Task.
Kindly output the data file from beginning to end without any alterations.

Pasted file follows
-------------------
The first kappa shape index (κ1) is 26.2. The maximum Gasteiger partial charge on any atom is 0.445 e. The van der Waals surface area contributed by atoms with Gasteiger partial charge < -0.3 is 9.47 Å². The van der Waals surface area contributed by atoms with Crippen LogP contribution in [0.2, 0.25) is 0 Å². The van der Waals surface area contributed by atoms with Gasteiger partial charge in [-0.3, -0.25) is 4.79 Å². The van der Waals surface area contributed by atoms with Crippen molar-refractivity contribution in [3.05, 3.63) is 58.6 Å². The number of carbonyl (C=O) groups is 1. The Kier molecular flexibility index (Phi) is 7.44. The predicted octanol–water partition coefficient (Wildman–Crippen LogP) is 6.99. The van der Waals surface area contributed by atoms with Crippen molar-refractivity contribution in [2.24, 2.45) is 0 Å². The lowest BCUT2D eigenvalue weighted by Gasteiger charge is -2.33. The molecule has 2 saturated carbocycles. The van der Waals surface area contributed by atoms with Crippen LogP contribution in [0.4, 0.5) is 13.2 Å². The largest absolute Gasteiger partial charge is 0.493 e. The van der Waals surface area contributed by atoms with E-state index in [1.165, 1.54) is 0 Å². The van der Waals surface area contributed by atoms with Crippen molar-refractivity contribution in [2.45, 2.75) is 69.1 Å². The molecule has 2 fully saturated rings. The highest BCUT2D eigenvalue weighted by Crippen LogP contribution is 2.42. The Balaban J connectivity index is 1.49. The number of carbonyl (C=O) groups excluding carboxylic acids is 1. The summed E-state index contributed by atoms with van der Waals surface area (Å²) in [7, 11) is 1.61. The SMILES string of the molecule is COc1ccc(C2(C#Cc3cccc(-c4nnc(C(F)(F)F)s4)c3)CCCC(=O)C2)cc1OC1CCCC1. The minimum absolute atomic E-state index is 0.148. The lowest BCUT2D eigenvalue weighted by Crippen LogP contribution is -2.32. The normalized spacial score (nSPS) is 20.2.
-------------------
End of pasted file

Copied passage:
The first kappa shape index (κ1) is 26.2. The maximum Gasteiger partial charge on any atom is 0.445 e. The van der Waals surface area contributed by atoms with Gasteiger partial charge < -0.3 is 9.47 Å². The van der Waals surface area contributed by atoms with Crippen LogP contribution in [0.2, 0.25) is 0 Å². The van der Waals surface area contributed by atoms with Gasteiger partial charge in [-0.3, -0.25) is 4.79 Å². The van der Waals surface area contributed by atoms with Crippen molar-refractivity contribution in [3.05, 3.63) is 58.6 Å². The number of carbonyl (C=O) groups is 1. The Kier molecular flexibility index (Phi) is 7.44. The predicted octanol–water partition coefficient (Wildman–Crippen LogP) is 6.99. The van der Waals surface area contributed by atoms with Crippen molar-refractivity contribution in [2.24, 2.45) is 0 Å². The lowest BCUT2D eigenvalue weighted by Gasteiger charge is -2.33. The molecule has 2 saturated carbocycles. The van der Waals surface area contributed by atoms with Crippen LogP contribution in [0.4, 0.5) is 13.2 Å². The largest absolute Gasteiger partial charge is 0.493 e. The van der Waals surface area contributed by atoms with E-state index in [1.165, 1.54) is 0 Å². The van der Waals surface area contributed by atoms with Crippen molar-refractivity contribution in [2.45, 2.75) is 69.1 Å². The molecule has 2 fully saturated rings. The highest BCUT2D eigenvalue weighted by Crippen LogP contribution is 2.42. The Balaban J connectivity index is 1.49. The number of carbonyl (C=O) groups excluding carboxylic acids is 1. The summed E-state index contributed by atoms with van der Waals surface area (Å²) in [7, 11) is 1.61. The SMILES string of the molecule is COc1ccc(C2(C#Cc3cccc(-c4nnc(C(F)(F)F)s4)c3)CCCC(=O)C2)cc1OC1CCCC1. The minimum absolute atomic E-state index is 0.148. The lowest BCUT2D eigenvalue weighted by Crippen LogP contribution is -2.32. The normalized spacial score (nSPS) is 20.2.